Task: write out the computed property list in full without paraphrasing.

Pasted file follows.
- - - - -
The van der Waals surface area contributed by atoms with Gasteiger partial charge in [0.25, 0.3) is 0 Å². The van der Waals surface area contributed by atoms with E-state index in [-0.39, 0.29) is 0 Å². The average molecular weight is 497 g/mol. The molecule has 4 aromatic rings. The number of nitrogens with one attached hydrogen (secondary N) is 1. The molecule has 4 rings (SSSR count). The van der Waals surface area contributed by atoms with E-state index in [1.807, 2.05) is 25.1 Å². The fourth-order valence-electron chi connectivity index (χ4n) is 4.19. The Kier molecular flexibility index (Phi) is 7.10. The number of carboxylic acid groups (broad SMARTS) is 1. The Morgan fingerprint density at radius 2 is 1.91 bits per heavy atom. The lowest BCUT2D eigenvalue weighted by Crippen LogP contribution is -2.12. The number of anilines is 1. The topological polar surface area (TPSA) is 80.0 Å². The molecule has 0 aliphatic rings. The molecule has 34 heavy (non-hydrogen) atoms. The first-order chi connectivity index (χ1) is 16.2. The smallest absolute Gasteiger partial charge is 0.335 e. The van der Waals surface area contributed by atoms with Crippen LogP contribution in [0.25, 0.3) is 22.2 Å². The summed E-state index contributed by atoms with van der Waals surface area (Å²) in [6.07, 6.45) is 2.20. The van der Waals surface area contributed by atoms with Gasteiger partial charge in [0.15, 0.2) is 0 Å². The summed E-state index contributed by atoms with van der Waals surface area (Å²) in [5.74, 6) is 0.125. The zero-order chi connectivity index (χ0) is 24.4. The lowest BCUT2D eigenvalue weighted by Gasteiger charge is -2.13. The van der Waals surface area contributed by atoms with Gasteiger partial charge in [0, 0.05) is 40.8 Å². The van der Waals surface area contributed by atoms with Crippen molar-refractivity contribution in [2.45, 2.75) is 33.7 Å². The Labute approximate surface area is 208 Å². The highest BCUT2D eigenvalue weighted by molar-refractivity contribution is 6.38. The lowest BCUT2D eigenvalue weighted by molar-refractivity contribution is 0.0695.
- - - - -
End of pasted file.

The van der Waals surface area contributed by atoms with Gasteiger partial charge in [0.25, 0.3) is 0 Å². The van der Waals surface area contributed by atoms with E-state index in [-0.39, 0.29) is 0 Å². The average molecular weight is 497 g/mol. The molecule has 4 aromatic rings. The number of nitrogens with one attached hydrogen (secondary N) is 1. The molecule has 4 rings (SSSR count). The van der Waals surface area contributed by atoms with E-state index in [1.807, 2.05) is 25.1 Å². The fourth-order valence-electron chi connectivity index (χ4n) is 4.19. The Kier molecular flexibility index (Phi) is 7.10. The number of carboxylic acid groups (broad SMARTS) is 1. The Morgan fingerprint density at radius 2 is 1.91 bits per heavy atom. The lowest BCUT2D eigenvalue weighted by Crippen LogP contribution is -2.12. The number of anilines is 1. The topological polar surface area (TPSA) is 80.0 Å². The molecule has 0 aliphatic rings. The molecule has 34 heavy (non-hydrogen) atoms. The first-order chi connectivity index (χ1) is 16.2. The smallest absolute Gasteiger partial charge is 0.335 e. The van der Waals surface area contributed by atoms with Crippen LogP contribution in [0.25, 0.3) is 22.2 Å². The summed E-state index contributed by atoms with van der Waals surface area (Å²) in [6.07, 6.45) is 2.20. The van der Waals surface area contributed by atoms with Gasteiger partial charge in [0.15, 0.2) is 0 Å². The summed E-state index contributed by atoms with van der Waals surface area (Å²) in [5.74, 6) is 0.125. The zero-order chi connectivity index (χ0) is 24.4. The lowest BCUT2D eigenvalue weighted by Gasteiger charge is -2.13. The van der Waals surface area contributed by atoms with Gasteiger partial charge in [0, 0.05) is 40.8 Å². The van der Waals surface area contributed by atoms with Crippen molar-refractivity contribution in [2.45, 2.75) is 33.7 Å². The Labute approximate surface area is 208 Å². The highest BCUT2D eigenvalue weighted by molar-refractivity contribution is 6.38. The lowest BCUT2D eigenvalue weighted by molar-refractivity contribution is 0.0695.